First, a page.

There is a famous saying that goes “To define is to limit.” This is exactly the philosophy that Romanian photographer Mihaela Noroc follows.
Noroc has spent years backpacking around the world, photographing women she sees on the streets, going about their daily chores.
From artists in Iran to students in Europe to workers in the isolated Wakhan Corridor in Afghanistan, Noroc has photographed them all.
Following Her Dreams
Noroc has had a passion for photography since she was young, but took up a “regular” job to please her parents.
However, she felt unfulfilled, and gave up the security of a “respectable” job to backpack around the world with a camera.
Photographing “Real Women”
Noroc’s subjects are not models or actors. They are the refugees of the Idomeni Camp in Greece, the tribeswomen of Africa, and even the resilient women of North Korea.
China, India, Bangladesh, Iran, Afghanistan, France, England, the United States, Brazil–these are just a handful of the countries whose women have become Noroc’s subjects.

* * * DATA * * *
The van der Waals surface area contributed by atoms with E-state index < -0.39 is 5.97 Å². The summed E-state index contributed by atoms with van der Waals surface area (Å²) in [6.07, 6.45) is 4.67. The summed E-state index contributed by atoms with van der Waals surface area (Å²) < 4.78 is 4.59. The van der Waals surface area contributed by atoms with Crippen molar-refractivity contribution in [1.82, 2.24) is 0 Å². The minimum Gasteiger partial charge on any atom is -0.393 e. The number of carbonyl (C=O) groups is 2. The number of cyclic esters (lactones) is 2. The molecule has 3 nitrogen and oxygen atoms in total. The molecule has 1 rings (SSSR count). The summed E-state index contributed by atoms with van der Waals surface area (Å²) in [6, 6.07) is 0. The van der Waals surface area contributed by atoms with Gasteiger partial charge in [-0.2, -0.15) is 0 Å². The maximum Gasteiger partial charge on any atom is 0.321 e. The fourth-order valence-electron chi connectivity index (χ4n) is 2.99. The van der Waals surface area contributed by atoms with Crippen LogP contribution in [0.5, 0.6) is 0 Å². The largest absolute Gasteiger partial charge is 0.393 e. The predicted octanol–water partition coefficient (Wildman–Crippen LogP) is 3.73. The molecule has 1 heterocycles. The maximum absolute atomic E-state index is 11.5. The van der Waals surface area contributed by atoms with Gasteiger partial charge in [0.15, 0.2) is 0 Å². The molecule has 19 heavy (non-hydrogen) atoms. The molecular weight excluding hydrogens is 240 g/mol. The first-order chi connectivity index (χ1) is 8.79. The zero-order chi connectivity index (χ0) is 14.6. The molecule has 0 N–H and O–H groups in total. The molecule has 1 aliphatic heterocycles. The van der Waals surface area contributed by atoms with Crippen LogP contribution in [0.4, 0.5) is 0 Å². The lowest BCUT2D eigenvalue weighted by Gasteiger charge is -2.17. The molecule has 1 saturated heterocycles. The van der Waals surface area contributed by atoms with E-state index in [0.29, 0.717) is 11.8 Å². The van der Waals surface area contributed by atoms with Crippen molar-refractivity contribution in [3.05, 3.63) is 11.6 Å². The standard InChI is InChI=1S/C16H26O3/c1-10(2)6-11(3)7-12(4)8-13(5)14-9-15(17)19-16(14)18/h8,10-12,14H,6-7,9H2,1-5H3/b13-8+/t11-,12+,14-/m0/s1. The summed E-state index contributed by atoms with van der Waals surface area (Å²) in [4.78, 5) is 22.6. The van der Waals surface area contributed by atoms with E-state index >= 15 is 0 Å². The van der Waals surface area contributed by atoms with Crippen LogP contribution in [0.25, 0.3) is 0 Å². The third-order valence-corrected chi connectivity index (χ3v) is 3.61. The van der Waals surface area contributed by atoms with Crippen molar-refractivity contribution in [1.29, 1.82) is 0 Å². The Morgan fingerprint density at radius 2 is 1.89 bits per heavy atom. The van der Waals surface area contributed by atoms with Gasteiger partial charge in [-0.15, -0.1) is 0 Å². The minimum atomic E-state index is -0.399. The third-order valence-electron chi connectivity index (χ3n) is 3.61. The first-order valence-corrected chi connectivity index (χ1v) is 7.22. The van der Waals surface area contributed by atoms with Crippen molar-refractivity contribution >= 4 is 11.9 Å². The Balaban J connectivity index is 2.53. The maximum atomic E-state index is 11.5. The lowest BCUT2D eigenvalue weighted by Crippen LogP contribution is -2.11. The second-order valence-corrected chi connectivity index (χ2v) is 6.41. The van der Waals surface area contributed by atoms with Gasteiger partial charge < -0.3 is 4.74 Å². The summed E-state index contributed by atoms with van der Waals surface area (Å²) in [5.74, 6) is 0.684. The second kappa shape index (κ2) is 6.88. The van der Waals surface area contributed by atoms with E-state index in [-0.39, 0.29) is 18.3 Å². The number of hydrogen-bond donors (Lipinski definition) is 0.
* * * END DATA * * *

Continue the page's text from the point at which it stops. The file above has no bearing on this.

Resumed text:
Beauty Can’t Be Defined
Noroc has been compiling her portraits into a bestselling book published by Penguin, The Atlas of Beauty.
She also regularly posts her photographs on @the.atlas.of.beauty on Instagram with captions describing what the women in her photographs do for a living.
Noroc believes that beauty comes in all shapes, sizes, and colours, and aims to destroy stereotypes that only fair skin or a slim body makes a woman beautiful.
Making Women See Themselves Clearly
Noroc’s Atlas of Beauty is important because it shows women that they don’t have to adhere to any sort of “standard” to be considered beautiful.
Whatever their body type, skin colour, ethnicity, whether or not they’re disabled, each woman has her own strength and spirit, underlining the beautiful story in her eyes.
We hope Noroc continues to expand the Atlas, and show women that beauty is something fluid and undefinable.
Image Credits: Google Images
Find the author online at: @NairSamyuktha